Pull gently on the strand of “working” yarn to release each stitch one by one if possible (if you’re dealing with YOs, however, note that two stitches will come loose at each decrease point) and pick up with your needle.
(The eagle eyes amongst you will note that I didn’t end up actually using the smaller needle after all. This is because I’m an idiot. But it was a good idea at the time, I thought.)
Oh – it’s a good idea to know where any yarnovers were in the original row, as these can be a bit tricky. This is where the crochet hook can come in handy – simply grab the little wee thread that will be sitting inside the hole, and put it onto the needle. It’s as easy as that!
Another reason for doing this S-L-O-W-L-Y:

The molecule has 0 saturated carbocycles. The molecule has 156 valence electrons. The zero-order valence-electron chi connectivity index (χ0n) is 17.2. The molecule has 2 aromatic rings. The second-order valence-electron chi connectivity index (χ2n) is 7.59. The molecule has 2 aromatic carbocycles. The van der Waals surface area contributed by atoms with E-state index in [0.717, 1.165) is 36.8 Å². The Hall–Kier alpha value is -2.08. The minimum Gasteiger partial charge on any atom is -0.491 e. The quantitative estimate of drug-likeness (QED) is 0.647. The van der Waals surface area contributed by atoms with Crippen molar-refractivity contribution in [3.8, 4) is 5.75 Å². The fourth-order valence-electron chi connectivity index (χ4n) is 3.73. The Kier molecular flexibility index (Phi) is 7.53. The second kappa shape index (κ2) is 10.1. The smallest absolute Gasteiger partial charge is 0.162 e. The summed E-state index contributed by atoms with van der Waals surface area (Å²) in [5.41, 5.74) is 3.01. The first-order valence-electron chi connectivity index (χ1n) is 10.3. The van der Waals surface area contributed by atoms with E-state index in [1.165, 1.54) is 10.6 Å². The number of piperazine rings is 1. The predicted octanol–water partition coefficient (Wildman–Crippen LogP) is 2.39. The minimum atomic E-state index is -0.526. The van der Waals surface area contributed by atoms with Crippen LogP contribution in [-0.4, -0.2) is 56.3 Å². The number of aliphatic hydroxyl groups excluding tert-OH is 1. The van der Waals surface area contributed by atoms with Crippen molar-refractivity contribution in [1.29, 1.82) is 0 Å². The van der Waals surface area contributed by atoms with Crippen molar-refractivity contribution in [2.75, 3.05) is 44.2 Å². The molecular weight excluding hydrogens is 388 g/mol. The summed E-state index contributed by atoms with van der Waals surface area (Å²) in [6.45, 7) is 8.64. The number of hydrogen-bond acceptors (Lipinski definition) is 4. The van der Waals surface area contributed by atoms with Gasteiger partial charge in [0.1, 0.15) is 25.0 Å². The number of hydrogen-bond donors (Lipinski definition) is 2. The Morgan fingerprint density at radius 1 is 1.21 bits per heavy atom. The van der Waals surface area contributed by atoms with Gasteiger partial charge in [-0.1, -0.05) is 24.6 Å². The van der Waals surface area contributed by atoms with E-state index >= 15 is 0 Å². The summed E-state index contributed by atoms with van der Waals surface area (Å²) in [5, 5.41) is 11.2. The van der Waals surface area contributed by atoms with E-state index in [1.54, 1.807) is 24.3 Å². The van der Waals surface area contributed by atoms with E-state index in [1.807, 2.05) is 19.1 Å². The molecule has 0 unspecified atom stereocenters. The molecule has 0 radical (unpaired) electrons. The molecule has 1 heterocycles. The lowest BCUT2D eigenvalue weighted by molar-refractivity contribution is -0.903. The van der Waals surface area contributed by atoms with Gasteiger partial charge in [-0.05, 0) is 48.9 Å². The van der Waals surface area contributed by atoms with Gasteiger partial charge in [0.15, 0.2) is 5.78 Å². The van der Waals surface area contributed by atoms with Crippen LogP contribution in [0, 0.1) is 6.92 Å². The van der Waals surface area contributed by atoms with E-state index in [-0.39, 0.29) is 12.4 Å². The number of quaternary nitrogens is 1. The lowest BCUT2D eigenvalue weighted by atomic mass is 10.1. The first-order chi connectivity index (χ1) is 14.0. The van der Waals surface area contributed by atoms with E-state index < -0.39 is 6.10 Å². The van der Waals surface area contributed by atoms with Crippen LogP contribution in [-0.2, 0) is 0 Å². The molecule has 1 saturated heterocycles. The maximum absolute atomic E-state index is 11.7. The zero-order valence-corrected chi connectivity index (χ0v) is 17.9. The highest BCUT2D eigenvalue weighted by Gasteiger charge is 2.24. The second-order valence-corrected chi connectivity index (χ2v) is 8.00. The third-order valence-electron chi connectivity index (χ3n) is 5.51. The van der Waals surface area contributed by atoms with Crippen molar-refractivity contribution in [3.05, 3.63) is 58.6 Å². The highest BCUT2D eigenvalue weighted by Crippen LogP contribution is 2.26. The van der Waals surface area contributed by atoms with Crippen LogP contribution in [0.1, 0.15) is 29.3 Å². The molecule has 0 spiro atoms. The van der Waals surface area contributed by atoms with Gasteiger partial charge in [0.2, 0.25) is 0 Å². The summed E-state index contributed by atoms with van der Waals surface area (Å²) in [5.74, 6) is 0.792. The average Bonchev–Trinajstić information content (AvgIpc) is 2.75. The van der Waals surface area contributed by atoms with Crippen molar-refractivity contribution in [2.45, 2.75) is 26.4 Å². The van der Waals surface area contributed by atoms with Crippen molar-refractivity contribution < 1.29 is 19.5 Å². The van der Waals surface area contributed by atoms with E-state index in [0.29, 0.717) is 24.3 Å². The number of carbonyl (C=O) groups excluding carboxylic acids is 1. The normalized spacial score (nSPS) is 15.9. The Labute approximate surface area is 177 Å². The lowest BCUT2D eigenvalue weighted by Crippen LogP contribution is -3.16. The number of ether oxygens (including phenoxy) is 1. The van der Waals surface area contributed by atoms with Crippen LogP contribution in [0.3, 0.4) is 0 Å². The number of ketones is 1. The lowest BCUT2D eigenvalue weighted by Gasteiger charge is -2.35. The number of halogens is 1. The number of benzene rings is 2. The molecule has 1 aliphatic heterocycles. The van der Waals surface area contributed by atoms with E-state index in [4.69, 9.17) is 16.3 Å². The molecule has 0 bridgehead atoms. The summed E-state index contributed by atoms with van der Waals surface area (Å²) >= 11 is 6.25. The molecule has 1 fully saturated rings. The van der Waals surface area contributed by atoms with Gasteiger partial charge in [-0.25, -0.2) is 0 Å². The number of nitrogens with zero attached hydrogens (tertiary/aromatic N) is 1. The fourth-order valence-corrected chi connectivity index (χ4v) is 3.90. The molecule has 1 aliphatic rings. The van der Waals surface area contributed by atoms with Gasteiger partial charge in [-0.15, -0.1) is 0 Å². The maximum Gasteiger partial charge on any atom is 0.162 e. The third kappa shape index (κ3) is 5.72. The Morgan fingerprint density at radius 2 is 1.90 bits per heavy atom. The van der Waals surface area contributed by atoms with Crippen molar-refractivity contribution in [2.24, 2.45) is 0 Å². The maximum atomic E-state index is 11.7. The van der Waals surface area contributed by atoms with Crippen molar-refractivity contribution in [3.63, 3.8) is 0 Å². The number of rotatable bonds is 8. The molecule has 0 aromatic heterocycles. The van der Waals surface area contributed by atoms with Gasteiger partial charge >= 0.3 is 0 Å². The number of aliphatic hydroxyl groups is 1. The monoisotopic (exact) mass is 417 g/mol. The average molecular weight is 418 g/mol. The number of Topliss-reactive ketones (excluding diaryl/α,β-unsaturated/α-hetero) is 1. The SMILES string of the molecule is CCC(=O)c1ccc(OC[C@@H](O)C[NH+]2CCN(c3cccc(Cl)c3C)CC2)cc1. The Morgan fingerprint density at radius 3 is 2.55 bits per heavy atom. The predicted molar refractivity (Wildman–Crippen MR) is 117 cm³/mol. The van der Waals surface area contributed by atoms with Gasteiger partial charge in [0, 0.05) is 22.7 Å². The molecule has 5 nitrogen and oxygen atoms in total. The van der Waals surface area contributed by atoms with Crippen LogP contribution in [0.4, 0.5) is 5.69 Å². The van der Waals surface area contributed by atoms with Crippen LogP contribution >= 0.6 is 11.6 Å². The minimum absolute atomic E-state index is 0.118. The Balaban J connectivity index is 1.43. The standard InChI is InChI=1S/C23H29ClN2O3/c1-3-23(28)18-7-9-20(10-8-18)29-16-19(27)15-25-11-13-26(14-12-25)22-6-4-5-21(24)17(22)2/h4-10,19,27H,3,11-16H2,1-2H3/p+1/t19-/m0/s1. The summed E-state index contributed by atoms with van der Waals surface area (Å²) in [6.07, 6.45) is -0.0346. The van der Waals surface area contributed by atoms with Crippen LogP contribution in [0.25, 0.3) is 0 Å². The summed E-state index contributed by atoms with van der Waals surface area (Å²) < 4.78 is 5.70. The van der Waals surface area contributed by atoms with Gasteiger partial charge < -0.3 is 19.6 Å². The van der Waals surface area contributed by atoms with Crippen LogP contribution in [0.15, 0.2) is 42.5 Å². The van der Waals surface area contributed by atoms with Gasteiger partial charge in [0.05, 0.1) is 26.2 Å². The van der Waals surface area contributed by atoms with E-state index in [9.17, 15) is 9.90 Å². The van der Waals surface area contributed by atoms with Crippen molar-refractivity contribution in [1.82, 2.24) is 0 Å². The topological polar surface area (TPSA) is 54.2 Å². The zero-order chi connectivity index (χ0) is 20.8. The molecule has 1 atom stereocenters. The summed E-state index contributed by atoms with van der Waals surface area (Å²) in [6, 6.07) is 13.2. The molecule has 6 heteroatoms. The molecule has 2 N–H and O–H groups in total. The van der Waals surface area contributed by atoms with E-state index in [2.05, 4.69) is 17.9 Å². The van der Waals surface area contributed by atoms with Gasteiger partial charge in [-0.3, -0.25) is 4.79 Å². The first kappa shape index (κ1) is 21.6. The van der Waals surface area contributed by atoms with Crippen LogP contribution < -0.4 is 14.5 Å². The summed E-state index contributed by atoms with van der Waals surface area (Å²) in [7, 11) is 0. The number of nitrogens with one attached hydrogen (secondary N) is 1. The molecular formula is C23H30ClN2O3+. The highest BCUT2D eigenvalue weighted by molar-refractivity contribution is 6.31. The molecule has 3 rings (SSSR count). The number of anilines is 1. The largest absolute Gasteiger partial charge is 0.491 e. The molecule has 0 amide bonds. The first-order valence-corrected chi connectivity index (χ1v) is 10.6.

more often than you would like from time to time you will find that a stitch will unravel two down, especially if you are working with silk. This is easy to fix if you catch it right away… just grab the other end of your needle/other needle or your crochet hook, grab the offending strand and pull it through.
You will also save yourself some sanity if you don’t worry too much about how the stitch you’ve picked up sits or twists on the needle. Just get it on there. This is easy enough to figure out when you start knitting again, in my experience.
This is another photo further along. I’m feeling much happier by this point, although I don’t know if you can tell that or not.
And, 300 odd stitches later, success was mine!!
4. Doublecheck your reconstituted row to make sure there are still no loose stitches hanging.